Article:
October 28, 2010
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The Yes Men Reveals How Chevron Campaign Leaked

Artist Contacted by Agency McGarryBowen Turned Over Files

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Last week, we brought you news that Chevron's breaking ad campaign and PR push had been hijacked by a group called The Yes Men, working in collaboration with Rainforest Action Network and Amazon Watch. Now The Yes Men is revealing how it got its hands on the ad campaign to begin with.

According to a release sent out by The Yes Men, Amazon Watch was tipped off over a month ago "when ecologist blogger Lauren Selman received a casting call to appear in one of Chevron's new split-screen television ads. Selman used the information she gathered to help Amazon Watch, the Rainforest Action Network, and the Yes Men pre-empt Chevron's insulting PR campaign." Selman has a detailed blog post about the casting call over at The Huffington Post.

The other leak? That one came via an artist employed by Chevron's agency, McGarryBowen, said The Yes Men. Reportedly, street artist César Maxit was asked to work on the posters for the new ad campaign. "Instead, Maxit sent the Chevron files to the Rainforest Action Network and helped build their campaign."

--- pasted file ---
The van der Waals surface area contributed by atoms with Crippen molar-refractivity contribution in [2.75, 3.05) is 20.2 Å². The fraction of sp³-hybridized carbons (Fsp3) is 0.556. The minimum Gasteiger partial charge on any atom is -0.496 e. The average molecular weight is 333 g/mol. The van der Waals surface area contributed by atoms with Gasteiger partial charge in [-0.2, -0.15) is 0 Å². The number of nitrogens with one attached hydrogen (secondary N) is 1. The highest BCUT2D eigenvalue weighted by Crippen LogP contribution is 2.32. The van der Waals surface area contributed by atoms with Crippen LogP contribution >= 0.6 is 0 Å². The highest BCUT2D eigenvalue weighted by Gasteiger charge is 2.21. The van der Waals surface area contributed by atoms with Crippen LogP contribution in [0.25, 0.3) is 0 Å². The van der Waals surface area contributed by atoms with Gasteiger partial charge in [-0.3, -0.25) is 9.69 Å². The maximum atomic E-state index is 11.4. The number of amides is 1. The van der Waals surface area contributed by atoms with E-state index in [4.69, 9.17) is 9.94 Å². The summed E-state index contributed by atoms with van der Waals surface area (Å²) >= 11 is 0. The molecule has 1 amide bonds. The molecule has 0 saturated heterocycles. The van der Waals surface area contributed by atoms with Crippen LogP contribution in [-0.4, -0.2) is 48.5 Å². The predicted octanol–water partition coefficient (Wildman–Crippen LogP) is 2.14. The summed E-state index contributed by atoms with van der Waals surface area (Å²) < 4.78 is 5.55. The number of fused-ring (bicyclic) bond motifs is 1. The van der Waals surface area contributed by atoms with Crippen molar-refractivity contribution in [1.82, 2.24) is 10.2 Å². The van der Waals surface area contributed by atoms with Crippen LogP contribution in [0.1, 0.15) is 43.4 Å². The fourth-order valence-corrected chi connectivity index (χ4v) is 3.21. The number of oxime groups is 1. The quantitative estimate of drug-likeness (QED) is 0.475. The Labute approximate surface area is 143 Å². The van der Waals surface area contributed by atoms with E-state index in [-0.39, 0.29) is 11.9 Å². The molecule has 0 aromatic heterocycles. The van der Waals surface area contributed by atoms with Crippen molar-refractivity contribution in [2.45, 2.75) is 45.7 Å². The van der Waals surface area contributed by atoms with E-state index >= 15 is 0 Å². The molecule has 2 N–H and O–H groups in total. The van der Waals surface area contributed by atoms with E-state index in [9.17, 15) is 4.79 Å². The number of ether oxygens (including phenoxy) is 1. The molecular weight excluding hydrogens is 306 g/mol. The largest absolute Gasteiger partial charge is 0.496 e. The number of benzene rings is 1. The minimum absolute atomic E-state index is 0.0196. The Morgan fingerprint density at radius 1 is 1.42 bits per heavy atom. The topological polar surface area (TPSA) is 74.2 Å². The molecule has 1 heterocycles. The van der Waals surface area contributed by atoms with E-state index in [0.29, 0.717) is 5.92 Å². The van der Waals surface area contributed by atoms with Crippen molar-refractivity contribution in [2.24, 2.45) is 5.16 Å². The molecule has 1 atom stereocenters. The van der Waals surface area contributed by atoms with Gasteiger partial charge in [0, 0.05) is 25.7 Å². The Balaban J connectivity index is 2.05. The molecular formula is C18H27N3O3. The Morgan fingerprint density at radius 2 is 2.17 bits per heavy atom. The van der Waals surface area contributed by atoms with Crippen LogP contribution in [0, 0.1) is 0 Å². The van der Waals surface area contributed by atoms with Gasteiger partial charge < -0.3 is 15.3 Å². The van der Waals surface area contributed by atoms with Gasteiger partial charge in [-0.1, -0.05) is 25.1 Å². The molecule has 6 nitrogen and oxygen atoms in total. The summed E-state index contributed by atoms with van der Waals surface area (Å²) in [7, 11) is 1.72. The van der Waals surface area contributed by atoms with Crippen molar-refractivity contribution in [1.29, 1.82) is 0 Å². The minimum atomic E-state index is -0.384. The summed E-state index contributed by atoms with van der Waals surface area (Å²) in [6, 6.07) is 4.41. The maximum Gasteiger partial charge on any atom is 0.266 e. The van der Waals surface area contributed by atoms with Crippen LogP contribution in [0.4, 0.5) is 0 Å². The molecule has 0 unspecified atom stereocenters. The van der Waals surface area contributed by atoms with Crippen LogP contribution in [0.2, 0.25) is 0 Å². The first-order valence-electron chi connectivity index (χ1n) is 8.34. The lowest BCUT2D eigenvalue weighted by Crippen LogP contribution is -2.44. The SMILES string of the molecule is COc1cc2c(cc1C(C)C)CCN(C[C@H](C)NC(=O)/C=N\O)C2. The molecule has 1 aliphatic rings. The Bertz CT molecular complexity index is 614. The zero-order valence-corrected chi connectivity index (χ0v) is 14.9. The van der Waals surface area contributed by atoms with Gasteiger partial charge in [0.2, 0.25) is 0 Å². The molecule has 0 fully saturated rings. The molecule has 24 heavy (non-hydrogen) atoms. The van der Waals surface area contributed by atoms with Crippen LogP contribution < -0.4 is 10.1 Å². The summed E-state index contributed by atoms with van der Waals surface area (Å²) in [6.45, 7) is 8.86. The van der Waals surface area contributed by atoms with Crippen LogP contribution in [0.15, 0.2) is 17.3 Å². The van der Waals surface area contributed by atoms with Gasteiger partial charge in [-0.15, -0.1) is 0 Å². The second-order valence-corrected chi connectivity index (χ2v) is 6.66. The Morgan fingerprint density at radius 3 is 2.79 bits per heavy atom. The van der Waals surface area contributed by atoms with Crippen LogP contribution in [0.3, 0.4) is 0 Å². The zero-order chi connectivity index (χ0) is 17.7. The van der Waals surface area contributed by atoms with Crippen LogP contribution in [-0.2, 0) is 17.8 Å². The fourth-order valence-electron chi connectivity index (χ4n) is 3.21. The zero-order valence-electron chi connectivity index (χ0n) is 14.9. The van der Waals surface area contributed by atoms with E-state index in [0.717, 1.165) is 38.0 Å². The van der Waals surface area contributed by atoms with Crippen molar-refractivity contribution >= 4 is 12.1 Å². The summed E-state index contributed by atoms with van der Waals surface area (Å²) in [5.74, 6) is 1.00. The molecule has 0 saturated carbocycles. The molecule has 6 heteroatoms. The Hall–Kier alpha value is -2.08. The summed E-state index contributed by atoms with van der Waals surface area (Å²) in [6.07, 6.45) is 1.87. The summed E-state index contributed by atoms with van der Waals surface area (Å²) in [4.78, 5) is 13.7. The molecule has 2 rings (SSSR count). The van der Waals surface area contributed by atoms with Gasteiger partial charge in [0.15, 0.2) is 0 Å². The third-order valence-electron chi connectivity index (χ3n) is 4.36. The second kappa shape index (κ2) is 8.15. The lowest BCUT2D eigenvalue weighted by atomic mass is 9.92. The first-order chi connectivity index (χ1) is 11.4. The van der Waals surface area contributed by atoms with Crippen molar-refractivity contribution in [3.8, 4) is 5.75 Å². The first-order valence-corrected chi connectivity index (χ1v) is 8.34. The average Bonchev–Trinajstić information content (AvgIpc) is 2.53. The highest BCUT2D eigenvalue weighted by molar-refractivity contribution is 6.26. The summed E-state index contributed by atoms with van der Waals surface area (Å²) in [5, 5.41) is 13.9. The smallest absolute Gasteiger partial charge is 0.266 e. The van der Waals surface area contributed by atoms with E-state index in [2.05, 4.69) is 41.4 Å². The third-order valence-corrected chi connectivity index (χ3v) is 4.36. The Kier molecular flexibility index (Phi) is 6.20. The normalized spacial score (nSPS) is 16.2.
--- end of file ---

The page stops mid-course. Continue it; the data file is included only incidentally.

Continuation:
Want to see a video of how that went down? Rainforest Action Network and Maxit are happy to oblige:

Interesting stuff. We wonder if any contracts were violated during this sting operation. No doubt, some will claim the ends justify the means -- someone certainly thought so when a fake Ad Age story was set up last week -- but something tells me lawyers might not see it that way.

Representative from Chevron and McGarryBowen did not respond to requests for comment.

1 Comment
Subscribe to comments on: The Yes Men Reveals How Chevron Campaign Leaked
  By jeffgreenhouse | Philadelphia, PA October 28, 2010 12:41:04 am:
Wow. This really sets the stage for a dramatic legal showdown. You've probably got a blend of breach of contract issues, trademark issues, possibly some flavor of libel or fraud or misrepresentation if executives names and signatures were placed with statements different from those they agreed with. On the other side, I'm sure freedom of speech and the right to protest will get tossed in as well.

So, do the lawyers jump in and start a firestorm of legal and public relations activity, or does Chevron try to ignore the whole situation? Place your bets!

- Jeff Greenhouse
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